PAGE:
You many not have noticed a change in the way you can access Google Docs or any of the new features if you are not a member of a Professional Learning Network (PLN) such as twitter, facebook, or an educational Ning. If you are, then surely you saw posts yesterday about the updates in Google Docs. If not, then let me fill you in on what these changes mean for you as a teacher, and how they might benefit your classroom.
One of the nice new features in Google Docs is Drawing. This will allow you to add diagrams and create drawings within Google Docs for use or sharing. This is something many have been asking for, and Google has answered. You are able to bring in images from your computer or the web to work with (be aware of copyright!) and you can then download the files as images or in other standard formats.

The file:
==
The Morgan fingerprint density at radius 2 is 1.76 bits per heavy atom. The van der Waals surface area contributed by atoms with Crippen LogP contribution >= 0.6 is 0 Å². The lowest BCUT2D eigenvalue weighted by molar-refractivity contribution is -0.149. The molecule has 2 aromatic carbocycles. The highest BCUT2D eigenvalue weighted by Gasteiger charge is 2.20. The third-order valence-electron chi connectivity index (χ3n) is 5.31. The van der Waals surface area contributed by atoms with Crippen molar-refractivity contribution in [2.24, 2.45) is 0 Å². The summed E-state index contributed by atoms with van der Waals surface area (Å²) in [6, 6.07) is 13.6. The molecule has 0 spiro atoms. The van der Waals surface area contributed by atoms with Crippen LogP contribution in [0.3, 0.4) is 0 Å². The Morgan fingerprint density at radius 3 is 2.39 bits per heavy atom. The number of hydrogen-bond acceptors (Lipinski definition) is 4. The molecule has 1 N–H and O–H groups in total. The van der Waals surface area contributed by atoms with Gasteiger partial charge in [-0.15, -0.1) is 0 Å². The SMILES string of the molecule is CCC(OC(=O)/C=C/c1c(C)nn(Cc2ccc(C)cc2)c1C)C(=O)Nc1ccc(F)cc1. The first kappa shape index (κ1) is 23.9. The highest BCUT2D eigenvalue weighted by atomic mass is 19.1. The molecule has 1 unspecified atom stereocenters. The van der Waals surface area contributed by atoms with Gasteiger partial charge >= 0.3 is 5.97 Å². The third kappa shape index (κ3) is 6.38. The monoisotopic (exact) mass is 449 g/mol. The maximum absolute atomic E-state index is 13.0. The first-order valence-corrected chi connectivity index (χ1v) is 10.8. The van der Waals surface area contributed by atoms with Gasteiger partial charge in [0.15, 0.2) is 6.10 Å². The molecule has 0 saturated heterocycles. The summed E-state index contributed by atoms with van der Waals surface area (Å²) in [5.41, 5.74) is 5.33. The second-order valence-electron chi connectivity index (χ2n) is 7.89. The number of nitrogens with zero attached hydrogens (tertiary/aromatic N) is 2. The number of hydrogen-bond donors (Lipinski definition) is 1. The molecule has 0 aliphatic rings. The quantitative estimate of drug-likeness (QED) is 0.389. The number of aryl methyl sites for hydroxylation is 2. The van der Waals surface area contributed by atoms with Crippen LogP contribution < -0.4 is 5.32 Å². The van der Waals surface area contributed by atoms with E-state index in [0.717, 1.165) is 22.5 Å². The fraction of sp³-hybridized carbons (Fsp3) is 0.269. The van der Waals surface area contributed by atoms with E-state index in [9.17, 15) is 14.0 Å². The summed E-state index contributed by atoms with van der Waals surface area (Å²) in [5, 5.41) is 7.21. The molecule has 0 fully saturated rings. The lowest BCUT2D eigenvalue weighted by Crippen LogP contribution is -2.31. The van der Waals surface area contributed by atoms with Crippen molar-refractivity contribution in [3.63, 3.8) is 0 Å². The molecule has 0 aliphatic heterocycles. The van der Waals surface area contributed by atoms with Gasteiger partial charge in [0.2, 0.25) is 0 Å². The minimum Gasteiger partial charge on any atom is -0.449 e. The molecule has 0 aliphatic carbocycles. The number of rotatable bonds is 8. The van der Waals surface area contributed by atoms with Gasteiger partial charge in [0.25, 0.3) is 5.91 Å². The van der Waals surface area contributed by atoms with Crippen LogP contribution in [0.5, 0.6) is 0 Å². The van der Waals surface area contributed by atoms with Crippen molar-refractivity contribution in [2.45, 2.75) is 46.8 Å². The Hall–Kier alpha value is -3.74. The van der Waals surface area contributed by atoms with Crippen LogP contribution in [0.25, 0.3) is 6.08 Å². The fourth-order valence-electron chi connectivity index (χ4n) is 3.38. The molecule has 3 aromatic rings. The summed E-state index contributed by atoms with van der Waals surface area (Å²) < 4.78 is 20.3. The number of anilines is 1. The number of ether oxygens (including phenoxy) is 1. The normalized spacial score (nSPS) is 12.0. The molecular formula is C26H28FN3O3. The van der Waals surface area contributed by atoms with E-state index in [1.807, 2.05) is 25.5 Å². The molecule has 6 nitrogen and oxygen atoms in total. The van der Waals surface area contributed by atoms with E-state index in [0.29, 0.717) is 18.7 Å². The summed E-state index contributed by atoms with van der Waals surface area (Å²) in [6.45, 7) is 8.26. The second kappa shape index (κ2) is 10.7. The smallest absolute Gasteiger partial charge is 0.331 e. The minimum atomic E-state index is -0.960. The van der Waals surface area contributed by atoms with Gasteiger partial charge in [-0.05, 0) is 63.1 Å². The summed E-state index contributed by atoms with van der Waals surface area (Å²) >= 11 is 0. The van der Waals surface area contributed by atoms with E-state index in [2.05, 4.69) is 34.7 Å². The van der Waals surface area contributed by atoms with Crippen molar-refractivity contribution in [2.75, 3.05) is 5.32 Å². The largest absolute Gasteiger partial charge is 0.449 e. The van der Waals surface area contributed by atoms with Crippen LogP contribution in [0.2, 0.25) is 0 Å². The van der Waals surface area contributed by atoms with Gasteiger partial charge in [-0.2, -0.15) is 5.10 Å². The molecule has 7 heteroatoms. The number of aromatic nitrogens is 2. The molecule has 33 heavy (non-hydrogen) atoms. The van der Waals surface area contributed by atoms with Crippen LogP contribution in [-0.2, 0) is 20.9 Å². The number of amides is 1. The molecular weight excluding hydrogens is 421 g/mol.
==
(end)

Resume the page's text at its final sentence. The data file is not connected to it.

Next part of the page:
Real Time Collaboration
This addition isn't far off from what Google Docs had allowed before. Earlier, multiple users could work on a document (or spreadsheet) at the same time, and the changes would show up eventually. But Google has acquired the technology from Etherpad that allows for instant multi-line changes to occur within a document, spreadsheet, or drawing. In all, up to 50 people can collaborate on one document, which leaves this as an even greater tool for educators and students.
These are just a few of the new features. Mashable had a great writeup on the new features, which you can read here. Also, you can sign in to a Google account (they're free) and play around.